Motorola bets on recycled Razr brand

October 18, 2011

Razr is back. After  being criticized for depending on the four letter brand for too long,  Motorola is hoping to draw some more blood from the stone with the new Droid Razr in the U.S. market. It will be called plain old Razr in the rest of the world.

Analysts are already predicting that the new phones won’t reach the 130 million unit sales that Motorola boasts for Razr over several years. But the jury is still out on whether using the old brand that came to symbolize the company’s downfall will help sales of the latest phone, which it is touting as the world’s thinnest smartphone.

“We tend to see it more in the auto industry where Dodge brought back the Charger and Volkswagen brought back the Beetle. Volkswagen did well,” said NPD analyst Ross Rubin. But the modern Beetle is an updated model that is recognizable as a descendent of an old car that dates back to pre-war Germany. The Droid Razr is a tablet-like device with a 4.3 inch display that looks nothing like the original flip-phone Razr.

“It probably creates a weaker association than if the product had been a flip-phone,” said Rubin, adding that while the retro-branding was “not a bad idea”, it would be unlikely to make a huge difference to Motorola’s sales of the gadget.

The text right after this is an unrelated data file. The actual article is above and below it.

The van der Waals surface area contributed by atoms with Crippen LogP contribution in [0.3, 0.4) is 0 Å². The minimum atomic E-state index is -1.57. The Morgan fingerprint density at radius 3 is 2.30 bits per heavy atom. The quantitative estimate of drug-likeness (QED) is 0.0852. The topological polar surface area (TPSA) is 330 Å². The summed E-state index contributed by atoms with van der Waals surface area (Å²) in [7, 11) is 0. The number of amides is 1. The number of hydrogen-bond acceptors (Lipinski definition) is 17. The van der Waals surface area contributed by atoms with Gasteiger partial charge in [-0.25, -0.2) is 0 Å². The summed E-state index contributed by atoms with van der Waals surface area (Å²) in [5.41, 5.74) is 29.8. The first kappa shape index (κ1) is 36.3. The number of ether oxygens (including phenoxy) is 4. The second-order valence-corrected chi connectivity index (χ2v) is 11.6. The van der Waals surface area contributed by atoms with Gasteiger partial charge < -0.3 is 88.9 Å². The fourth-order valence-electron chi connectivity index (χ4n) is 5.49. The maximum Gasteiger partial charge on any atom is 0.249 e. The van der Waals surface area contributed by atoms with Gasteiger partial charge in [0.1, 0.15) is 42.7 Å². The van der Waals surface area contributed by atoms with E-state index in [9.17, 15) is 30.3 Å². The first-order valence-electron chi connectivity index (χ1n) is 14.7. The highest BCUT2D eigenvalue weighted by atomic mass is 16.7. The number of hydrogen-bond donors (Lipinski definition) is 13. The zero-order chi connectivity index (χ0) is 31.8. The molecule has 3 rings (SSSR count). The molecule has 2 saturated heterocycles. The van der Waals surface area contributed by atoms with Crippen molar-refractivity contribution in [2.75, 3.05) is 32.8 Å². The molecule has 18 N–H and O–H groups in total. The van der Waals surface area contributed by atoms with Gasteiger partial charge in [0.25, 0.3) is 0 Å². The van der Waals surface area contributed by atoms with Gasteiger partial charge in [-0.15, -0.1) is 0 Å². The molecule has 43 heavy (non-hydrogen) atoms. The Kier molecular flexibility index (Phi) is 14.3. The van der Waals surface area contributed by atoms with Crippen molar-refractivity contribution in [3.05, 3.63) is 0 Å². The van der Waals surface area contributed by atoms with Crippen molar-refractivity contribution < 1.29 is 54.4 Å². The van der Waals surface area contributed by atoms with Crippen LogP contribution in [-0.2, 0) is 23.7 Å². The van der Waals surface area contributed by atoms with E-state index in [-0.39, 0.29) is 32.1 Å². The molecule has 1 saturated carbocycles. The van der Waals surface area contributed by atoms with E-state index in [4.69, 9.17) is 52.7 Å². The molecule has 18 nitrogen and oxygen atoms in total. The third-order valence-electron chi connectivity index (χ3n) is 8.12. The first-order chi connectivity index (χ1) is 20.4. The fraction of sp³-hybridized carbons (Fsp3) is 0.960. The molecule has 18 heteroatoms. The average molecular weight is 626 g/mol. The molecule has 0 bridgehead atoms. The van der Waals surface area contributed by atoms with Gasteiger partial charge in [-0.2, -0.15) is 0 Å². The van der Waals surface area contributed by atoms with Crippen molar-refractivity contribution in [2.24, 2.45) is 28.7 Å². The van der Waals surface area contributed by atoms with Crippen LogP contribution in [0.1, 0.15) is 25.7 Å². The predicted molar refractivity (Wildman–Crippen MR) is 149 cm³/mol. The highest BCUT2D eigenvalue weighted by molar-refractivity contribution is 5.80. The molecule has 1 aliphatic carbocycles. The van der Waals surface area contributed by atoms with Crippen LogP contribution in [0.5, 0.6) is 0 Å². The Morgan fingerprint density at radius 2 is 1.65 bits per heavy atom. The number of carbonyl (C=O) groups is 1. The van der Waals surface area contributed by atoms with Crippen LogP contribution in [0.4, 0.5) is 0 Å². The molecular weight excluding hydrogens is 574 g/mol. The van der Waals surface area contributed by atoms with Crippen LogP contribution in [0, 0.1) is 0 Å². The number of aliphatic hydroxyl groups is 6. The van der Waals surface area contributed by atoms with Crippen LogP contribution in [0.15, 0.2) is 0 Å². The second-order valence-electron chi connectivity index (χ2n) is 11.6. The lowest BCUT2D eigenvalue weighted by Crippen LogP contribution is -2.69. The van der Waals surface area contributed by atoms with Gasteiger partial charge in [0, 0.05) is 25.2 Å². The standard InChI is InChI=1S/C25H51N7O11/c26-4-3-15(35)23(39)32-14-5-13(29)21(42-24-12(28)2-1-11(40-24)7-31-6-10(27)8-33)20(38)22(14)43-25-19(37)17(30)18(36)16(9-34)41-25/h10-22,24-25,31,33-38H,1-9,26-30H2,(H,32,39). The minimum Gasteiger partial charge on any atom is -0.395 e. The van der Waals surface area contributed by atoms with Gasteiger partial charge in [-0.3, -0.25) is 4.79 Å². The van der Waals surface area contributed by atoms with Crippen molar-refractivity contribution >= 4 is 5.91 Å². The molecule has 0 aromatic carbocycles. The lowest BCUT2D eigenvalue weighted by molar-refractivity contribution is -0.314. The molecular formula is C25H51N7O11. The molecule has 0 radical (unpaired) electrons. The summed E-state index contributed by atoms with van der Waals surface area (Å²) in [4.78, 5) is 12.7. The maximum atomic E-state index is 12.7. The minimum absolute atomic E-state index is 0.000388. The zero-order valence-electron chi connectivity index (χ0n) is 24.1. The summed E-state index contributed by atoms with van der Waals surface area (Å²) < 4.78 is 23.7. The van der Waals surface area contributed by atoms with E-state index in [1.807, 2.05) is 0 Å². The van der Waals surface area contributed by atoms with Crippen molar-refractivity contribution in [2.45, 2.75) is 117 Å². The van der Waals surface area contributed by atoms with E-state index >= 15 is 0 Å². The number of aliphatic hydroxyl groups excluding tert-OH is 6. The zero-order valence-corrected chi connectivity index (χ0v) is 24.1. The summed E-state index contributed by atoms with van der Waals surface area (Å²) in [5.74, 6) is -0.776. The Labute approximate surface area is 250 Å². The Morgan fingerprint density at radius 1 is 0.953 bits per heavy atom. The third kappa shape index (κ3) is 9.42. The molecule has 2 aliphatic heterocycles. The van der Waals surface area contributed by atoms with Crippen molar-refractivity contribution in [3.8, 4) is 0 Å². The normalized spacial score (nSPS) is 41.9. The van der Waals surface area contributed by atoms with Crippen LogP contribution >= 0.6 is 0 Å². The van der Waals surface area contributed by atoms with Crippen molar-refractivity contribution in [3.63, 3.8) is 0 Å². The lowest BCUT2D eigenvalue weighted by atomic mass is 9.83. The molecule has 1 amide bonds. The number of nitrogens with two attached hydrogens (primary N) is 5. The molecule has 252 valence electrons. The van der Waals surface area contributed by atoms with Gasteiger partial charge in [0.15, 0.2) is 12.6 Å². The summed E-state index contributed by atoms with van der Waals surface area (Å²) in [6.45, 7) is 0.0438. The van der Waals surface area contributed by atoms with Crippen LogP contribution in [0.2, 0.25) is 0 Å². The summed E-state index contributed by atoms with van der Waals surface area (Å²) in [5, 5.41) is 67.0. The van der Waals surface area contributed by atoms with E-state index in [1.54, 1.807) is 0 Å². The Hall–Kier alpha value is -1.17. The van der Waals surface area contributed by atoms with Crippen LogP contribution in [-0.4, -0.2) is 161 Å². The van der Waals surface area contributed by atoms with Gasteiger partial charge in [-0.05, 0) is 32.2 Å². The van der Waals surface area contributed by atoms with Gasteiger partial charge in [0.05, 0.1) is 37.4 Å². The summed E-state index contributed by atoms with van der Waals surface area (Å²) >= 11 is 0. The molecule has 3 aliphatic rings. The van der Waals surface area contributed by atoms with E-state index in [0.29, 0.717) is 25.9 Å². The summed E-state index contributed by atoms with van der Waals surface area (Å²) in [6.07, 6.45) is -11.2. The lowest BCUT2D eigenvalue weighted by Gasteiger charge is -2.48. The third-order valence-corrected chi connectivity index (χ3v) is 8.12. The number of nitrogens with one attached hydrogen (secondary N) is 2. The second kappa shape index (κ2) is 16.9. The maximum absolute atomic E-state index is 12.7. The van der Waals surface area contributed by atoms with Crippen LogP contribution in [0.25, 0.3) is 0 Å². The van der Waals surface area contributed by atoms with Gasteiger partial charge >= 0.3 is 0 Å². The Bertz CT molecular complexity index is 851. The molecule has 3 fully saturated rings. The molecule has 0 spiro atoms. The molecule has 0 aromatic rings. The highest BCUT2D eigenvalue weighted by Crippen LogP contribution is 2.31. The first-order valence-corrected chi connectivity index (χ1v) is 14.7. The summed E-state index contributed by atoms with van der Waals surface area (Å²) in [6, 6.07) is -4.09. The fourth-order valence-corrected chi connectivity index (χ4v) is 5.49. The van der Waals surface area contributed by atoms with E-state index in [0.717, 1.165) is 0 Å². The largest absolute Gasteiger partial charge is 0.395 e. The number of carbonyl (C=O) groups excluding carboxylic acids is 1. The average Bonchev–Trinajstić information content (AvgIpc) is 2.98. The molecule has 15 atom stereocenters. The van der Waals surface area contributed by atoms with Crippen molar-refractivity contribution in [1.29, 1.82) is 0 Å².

Avaian Securities analyst Matthew Thornton was more enthusiastic:  “I like it. If you think about the Motorola brand and what it’s tied to, it is Razr. I think it’s a smart play. The thing the Razr stood for was thinness.”

He pointed to Sony’s success transferring the brand of the Walkman portable cassette player to a cellphone line and its use of the Cybershot camera brand for camera phones.  The Sony phones were popular until consumers’ focus turned to more powerful smartphones such as the iPhone.

“The products themselves were fine. They just missed what was next,” Thornton said, speaking about both Motorola and Sony.

But here’s a trip down memory lane.  Motorola depended on the Razr for its runaway success between late 2004 and late 2006. By early 2007 it was no longer a status symbol to own the thin phone  and some consumers were even coy about admitting that they still had one.  The company was criticized at the time for depending on Razr for too long and sent its then CEO packing as a result.  It did everything it could to prolong the Razr franchise — remember the pink one that was promoted for Valentine’s day? — and then in different shapes and sizes with Razr-inspired four-letter brands like Pebl and KRZR.

Maybe this time it’ll be different. Rubin noted that the new Razr’s fate won’t rest on any consumers dwelling on the history of Motorola, which is being sold to Google.

(Reuters file photo of a model holding an old Razr phone)

One comment

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I hope that the engineers have redesigned the hinge between the screen and the key pad. Dealers have acknowledged that the brushes wear out and the screen becomes inoperable, rendering the phone useless.

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